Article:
Finally, in 1920, suffrage was granted to all women except Native American women through the 19th Amendment. This reform was a result of a decades-long movement of lobbying, petitioning, and picketing by women across the country. The amendment gave political representation to the 26 million women it enfranchised, fundamentally changing the understanding of women in society by empowering them to express their political preferences. It also dramatically changed the eligible electorate, which increased the growth of government and influenced the use of public resources. A paper by Yale Professor John R. Lott and University of Florida Professor Lawrence W. Kenny found that women’s suffrage led to the growth of government expenditures and more liberal voting patterns in the U.S. House and the Senate. Still, the amendment came under fire for failing to effectively enfranchise Native American and African American women who supported and lobbied for its approval.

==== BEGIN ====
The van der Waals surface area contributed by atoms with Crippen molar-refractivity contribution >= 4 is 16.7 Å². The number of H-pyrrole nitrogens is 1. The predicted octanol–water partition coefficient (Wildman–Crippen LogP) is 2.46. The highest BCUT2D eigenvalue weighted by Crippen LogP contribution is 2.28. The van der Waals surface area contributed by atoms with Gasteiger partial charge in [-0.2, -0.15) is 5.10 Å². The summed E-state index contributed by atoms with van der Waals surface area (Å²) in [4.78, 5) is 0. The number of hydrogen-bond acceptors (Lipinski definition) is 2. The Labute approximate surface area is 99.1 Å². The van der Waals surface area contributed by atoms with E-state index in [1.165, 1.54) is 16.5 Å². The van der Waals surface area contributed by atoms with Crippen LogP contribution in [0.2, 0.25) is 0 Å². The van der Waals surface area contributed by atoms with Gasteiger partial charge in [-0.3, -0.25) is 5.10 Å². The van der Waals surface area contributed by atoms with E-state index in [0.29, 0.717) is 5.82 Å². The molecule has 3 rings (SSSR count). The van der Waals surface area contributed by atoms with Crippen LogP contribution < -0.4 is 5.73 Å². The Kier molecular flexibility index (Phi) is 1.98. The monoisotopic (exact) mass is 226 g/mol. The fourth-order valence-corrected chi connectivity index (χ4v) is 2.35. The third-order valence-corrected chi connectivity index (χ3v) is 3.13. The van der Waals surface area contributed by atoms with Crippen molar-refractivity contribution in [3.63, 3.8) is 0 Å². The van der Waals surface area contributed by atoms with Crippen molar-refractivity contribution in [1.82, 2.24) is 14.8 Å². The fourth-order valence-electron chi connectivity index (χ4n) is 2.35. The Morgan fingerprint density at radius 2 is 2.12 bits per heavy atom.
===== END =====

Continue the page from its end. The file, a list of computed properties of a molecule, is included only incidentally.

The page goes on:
The question of whether or not to enfranchise Native Americans was controversial into the 1920s. The legality remained murky due to the sovereignty of Native American tribes. At the time, only 8% of Native Americans were taxed and therefore eligible to become American citizens and exercise their vote. Yet in 1924, the Indian Citizenship Act granted citizenship to all Native Americans, including the nearly 50% of Native Americans who were not citizens. Although the Indian Citizenship Act was revolutionary, it too did not offer full protection of Native Americans’ voting rights. Some states, most prominently Arizona and New Mexico, adopted laws banning Native American citizens from voting. More subtly, Native Americans were also subject to many of the same poll taxes and literacy tests as African Americans until the Civil Rights Act of 1965 outlawed their use. 

Over the course of American history, constitutional amendments and acts have incrementally expanded voting rights to men, women, African Americans, and Native Americans. Yet even today, 50 plus years after the Voting Rights Act, the right to vote is all too often narrowed. Some Americans continue to be disenfranchised, an issue that the John Lewis Voting Rights Act is currently under consideration to address, which I will delve into in future blog posts.